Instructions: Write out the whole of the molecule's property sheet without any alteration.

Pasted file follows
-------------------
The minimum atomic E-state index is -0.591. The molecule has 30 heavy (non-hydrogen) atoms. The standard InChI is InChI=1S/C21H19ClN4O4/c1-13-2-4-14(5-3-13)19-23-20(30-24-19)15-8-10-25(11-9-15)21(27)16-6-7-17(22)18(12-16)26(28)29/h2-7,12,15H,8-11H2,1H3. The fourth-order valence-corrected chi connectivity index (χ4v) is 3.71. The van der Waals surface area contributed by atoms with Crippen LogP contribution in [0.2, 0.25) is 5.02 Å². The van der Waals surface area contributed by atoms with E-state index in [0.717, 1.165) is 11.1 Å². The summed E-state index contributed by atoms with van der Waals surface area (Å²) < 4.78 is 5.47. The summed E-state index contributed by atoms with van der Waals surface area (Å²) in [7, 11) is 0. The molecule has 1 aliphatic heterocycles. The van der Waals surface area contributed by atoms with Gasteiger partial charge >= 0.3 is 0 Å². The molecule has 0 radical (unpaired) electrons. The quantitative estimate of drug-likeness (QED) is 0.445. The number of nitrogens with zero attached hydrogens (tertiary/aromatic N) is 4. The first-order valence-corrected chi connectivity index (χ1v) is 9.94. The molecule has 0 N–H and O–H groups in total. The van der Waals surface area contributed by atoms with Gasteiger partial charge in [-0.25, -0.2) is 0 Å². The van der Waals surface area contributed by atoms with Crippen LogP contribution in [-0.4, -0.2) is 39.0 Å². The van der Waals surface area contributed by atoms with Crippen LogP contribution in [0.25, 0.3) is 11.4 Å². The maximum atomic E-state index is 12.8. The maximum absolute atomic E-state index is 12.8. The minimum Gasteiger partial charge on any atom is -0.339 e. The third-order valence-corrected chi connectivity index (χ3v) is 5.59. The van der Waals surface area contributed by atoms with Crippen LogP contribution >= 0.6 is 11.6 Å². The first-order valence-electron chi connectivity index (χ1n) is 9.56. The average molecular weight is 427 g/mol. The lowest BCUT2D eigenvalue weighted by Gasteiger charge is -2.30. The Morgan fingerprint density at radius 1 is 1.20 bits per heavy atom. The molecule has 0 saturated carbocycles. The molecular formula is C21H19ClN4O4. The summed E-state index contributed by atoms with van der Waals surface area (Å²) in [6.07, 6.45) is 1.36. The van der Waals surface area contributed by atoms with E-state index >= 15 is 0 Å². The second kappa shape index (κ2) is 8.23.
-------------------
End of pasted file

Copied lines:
The minimum atomic E-state index is -0.591. The molecule has 30 heavy (non-hydrogen) atoms. The standard InChI is InChI=1S/C21H19ClN4O4/c1-13-2-4-14(5-3-13)19-23-20(30-24-19)15-8-10-25(11-9-15)21(27)16-6-7-17(22)18(12-16)26(28)29/h2-7,12,15H,8-11H2,1H3. The fourth-order valence-corrected chi connectivity index (χ4v) is 3.71. The van der Waals surface area contributed by atoms with Crippen LogP contribution in [0.2, 0.25) is 5.02 Å². The van der Waals surface area contributed by atoms with E-state index in [0.717, 1.165) is 11.1 Å². The summed E-state index contributed by atoms with van der Waals surface area (Å²) < 4.78 is 5.47. The summed E-state index contributed by atoms with van der Waals surface area (Å²) in [7, 11) is 0. The molecule has 1 aliphatic heterocycles. The van der Waals surface area contributed by atoms with Gasteiger partial charge >= 0.3 is 0 Å². The molecule has 0 radical (unpaired) electrons. The quantitative estimate of drug-likeness (QED) is 0.445. The number of nitrogens with zero attached hydrogens (tertiary/aromatic N) is 4. The first-order valence-corrected chi connectivity index (χ1v) is 9.94. The molecule has 0 N–H and O–H groups in total. The van der Waals surface area contributed by atoms with Gasteiger partial charge in [-0.25, -0.2) is 0 Å². The van der Waals surface area contributed by atoms with Crippen LogP contribution in [-0.4, -0.2) is 39.0 Å². The van der Waals surface area contributed by atoms with Crippen LogP contribution in [0.25, 0.3) is 11.4 Å². The maximum atomic E-state index is 12.8. The maximum absolute atomic E-state index is 12.8. The minimum Gasteiger partial charge on any atom is -0.339 e. The third-order valence-corrected chi connectivity index (χ3v) is 5.59. The van der Waals surface area contributed by atoms with Crippen LogP contribution >= 0.6 is 11.6 Å². The first-order valence-electron chi connectivity index (χ1n) is 9.56. The average molecular weight is 427 g/mol. The lowest BCUT2D eigenvalue weighted by Gasteiger charge is -2.30. The Morgan fingerprint density at radius 1 is 1.20 bits per heavy atom. The molecule has 0 saturated carbocycles. The molecular formula is C21H19ClN4O4. The summed E-state index contributed by atoms with van der Waals surface area (Å²) in [6.07, 6.45) is 1.36. The van der Waals surface area contributed by atoms with E-state index >= 15 is 0 Å². The second kappa shape index (κ2) is 8.23.